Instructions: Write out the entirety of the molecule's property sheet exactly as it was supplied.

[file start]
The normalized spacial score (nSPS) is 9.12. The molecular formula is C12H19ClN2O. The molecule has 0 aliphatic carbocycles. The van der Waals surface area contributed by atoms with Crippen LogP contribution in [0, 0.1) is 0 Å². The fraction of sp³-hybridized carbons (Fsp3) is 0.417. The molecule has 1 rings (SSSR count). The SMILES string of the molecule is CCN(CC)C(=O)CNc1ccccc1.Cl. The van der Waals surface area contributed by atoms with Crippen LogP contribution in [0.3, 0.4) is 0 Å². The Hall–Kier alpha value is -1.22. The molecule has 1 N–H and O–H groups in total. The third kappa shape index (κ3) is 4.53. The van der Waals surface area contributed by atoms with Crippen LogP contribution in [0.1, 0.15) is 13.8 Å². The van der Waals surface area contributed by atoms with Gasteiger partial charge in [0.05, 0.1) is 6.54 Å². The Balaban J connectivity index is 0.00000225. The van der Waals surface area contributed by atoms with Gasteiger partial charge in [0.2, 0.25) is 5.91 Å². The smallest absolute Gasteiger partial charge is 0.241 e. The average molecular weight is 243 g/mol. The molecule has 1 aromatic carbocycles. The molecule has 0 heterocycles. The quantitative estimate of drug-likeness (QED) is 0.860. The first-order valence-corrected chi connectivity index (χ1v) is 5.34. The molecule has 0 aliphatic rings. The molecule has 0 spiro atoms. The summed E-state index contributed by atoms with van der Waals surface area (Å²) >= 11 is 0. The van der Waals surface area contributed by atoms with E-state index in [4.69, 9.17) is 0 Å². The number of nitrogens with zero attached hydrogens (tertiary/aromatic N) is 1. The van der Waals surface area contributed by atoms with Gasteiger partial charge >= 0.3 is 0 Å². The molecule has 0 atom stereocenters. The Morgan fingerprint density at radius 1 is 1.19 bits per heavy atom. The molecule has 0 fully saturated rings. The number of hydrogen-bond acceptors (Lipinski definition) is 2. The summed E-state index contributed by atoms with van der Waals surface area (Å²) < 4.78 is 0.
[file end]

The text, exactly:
The normalized spacial score (nSPS) is 9.12. The molecular formula is C12H19ClN2O. The molecule has 0 aliphatic carbocycles. The van der Waals surface area contributed by atoms with Crippen LogP contribution in [0, 0.1) is 0 Å². The fraction of sp³-hybridized carbons (Fsp3) is 0.417. The molecule has 1 rings (SSSR count). The SMILES string of the molecule is CCN(CC)C(=O)CNc1ccccc1.Cl. The van der Waals surface area contributed by atoms with Crippen LogP contribution in [0.3, 0.4) is 0 Å². The Hall–Kier alpha value is -1.22. The molecule has 1 N–H and O–H groups in total. The third kappa shape index (κ3) is 4.53. The van der Waals surface area contributed by atoms with Crippen LogP contribution in [0.1, 0.15) is 13.8 Å². The van der Waals surface area contributed by atoms with Gasteiger partial charge in [0.05, 0.1) is 6.54 Å². The Balaban J connectivity index is 0.00000225. The van der Waals surface area contributed by atoms with Gasteiger partial charge in [0.2, 0.25) is 5.91 Å². The smallest absolute Gasteiger partial charge is 0.241 e. The average molecular weight is 243 g/mol. The molecule has 1 aromatic carbocycles. The molecule has 0 heterocycles. The quantitative estimate of drug-likeness (QED) is 0.860. The first-order valence-corrected chi connectivity index (χ1v) is 5.34. The molecule has 0 aliphatic rings. The molecule has 0 spiro atoms. The summed E-state index contributed by atoms with van der Waals surface area (Å²) >= 11 is 0. The van der Waals surface area contributed by atoms with E-state index in [4.69, 9.17) is 0 Å². The number of nitrogens with zero attached hydrogens (tertiary/aromatic N) is 1. The van der Waals surface area contributed by atoms with Gasteiger partial charge >= 0.3 is 0 Å². The molecule has 0 atom stereocenters. The Morgan fingerprint density at radius 1 is 1.19 bits per heavy atom. The molecule has 0 fully saturated rings. The number of hydrogen-bond acceptors (Lipinski definition) is 2. The summed E-state index contributed by atoms with van der Waals surface area (Å²) < 4.78 is 0.